IT.280 Week 2 Assignment Replacing a Motherboard
IT.280 Week 2 Assignment Replacing a Motherboard
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This 5 page Study Guide was uploaded by kimwood Notetaker on Monday November 9, 2015. The Study Guide belongs to a course at a university taught by a professor in Fall. Since its upload, it has received 17 views.
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Date Created: 11/09/15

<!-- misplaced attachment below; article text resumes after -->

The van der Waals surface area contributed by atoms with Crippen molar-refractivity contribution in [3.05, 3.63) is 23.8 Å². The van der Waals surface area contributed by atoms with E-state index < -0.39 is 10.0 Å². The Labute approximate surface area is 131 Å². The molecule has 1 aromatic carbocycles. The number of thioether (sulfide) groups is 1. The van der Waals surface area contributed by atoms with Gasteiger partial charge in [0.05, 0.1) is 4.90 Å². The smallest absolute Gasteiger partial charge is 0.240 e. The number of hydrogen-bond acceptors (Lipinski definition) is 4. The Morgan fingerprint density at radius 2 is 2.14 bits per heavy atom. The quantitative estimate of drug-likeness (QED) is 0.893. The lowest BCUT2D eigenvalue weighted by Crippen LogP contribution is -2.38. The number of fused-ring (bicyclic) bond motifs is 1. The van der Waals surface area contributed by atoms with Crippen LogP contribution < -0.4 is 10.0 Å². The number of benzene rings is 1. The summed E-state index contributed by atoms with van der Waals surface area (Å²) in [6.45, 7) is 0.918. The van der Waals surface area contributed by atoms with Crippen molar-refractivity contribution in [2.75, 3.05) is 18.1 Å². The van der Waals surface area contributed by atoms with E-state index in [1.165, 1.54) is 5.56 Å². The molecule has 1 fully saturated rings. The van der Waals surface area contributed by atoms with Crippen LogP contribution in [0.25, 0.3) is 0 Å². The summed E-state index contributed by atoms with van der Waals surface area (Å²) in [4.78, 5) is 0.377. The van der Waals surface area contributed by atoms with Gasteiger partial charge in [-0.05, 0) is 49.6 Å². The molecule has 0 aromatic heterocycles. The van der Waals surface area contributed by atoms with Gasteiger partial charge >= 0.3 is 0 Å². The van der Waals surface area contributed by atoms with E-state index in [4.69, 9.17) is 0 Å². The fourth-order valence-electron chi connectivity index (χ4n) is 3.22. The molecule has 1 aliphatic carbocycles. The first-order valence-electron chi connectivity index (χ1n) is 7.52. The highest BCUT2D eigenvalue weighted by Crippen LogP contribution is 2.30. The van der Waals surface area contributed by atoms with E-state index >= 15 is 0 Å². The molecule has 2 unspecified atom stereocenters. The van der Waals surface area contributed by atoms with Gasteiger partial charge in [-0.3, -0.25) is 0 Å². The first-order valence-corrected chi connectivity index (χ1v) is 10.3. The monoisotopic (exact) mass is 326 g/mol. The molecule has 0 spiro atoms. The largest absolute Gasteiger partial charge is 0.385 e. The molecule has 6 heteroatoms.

Replacing a Motherboard 1 Replacing a Motherboard Kristin Pachella IT/280 November 10, 2013 Chris MartinR Replacing a Motherboard 2 Replacing a Motherboard The motherboard is the center or the heart of the computer system, and once we find some issues relevant to motherboard efficiency, we must replace the old motherboard with a new motherboard. Below are the measures that are used to replace the defective motherboard: Measure one: To start with, you will need to power down the computer system, disconnect it, and remove the case. This is done so as to avoid any undesirable electric shocks. Measure two: After that, begin by detaching the electricity connector from the hard disk drive(s). Then we remove the data cable from the hard disk drive(s). Do not force them out. The ribbon wire is normally easy to take out. Occasionally the electricity connector can get jammed. Replacing a Motherboard 3 Measure three: Next, remove the PCI plugs and the video card. All the adapters which install in the motherboard openings are fixed to the back rail of the case having one screw each, although the screws are sometimes missing in systems which have been frequently handled. You may also get all the screws out simultaneously and place them somewhere to keep them from getting lost. Measure four: Normally, ATX motherboards have a sole 10 x 2, 20 pin connector for the electricity supply. The connection includes a simple latch that is released from the nub on the motherboard connector by depressing the top of the latch to take out the electricity supply from the motherboard. Plus you will need to take away the data cables from the old motherboard. Measure five: The motherboard is installed in the case with a number of screws in it; all of these should be taken out and again placed somewhere to keep them from getting lost. Measure six: The last set of connections that must be tackled are on the front panel leads which accompany the motherboard. This includes the LEDs for the hard disk drive activity and energy condition, the case speaker, and most important, the power switch. These connections must be stripped away from the motherboard. Measure seven: When all the contacts to the motherboard are finally taken out and the screws are all out, you can move the motherboard a bit and it Replacing a Motherboard 4 will pull away from the rear of the case. Now the case is there to mount the new motherboard. Measure eight: New motherboards must always have their own I/O shield, and we can check that the I/O shield now matches over the fresh I/O core, when we mount it in the case. Measure nine: The motherboard is mounted inside the case on an angle, with the rear side and the I/O core going in first. When the I/O core is correctly lined up with the cover, you can push the slots through the slots and place the motherboard upon the standoffs. Look for cables and wires having been stuck under the motherboard prior to beginning to secure it with the screws. Measure ten: Next we are going to make the most crucial motherboard connection first, and that is the power switch. It is usually marked "PW SW" or "Power SW" and the motherboard will be marked with "PW SW", "PON" "PW" or something just as cryptic. Measure eleven: Next, it is time to load the adapters back in, but in no specific sequence. The PCI adapters first, beginning with the modem, reinstall the audio card although the substitute motherboard has a built in audio as well as the AGP adapter that luckily was suitable for a fresh motherboard. Measure twelve: With all the adapters in place, fix them all with a one hold down screw on the rear rail. Replacing a Motherboard 5 Measure thirteen: Normally ATX motherboards utilize the 20 pin ATX power connector; however modern motherboards will always need a minimum of one more connection, often a 2x2 12V header, occasionally an additional 1x4 lead, as the kind utilized for the drives. Measure fourteen: All that is left now is to reconnect all the drive wires, electricity and data, which we undid when taking out the old motherboard. The current ATA slots are color coded to use with 80 wire cables and auto choosing master/slave on ATA drives. In case you have serial ATA (SATA) drives, it is even simpler, which is only one thin data cable for each drive. Measure fifteen: Plug the system in and switch it on. It is best to leave the case cover away for the time being if you have to adjust something or troubleshoot the installation a bit.
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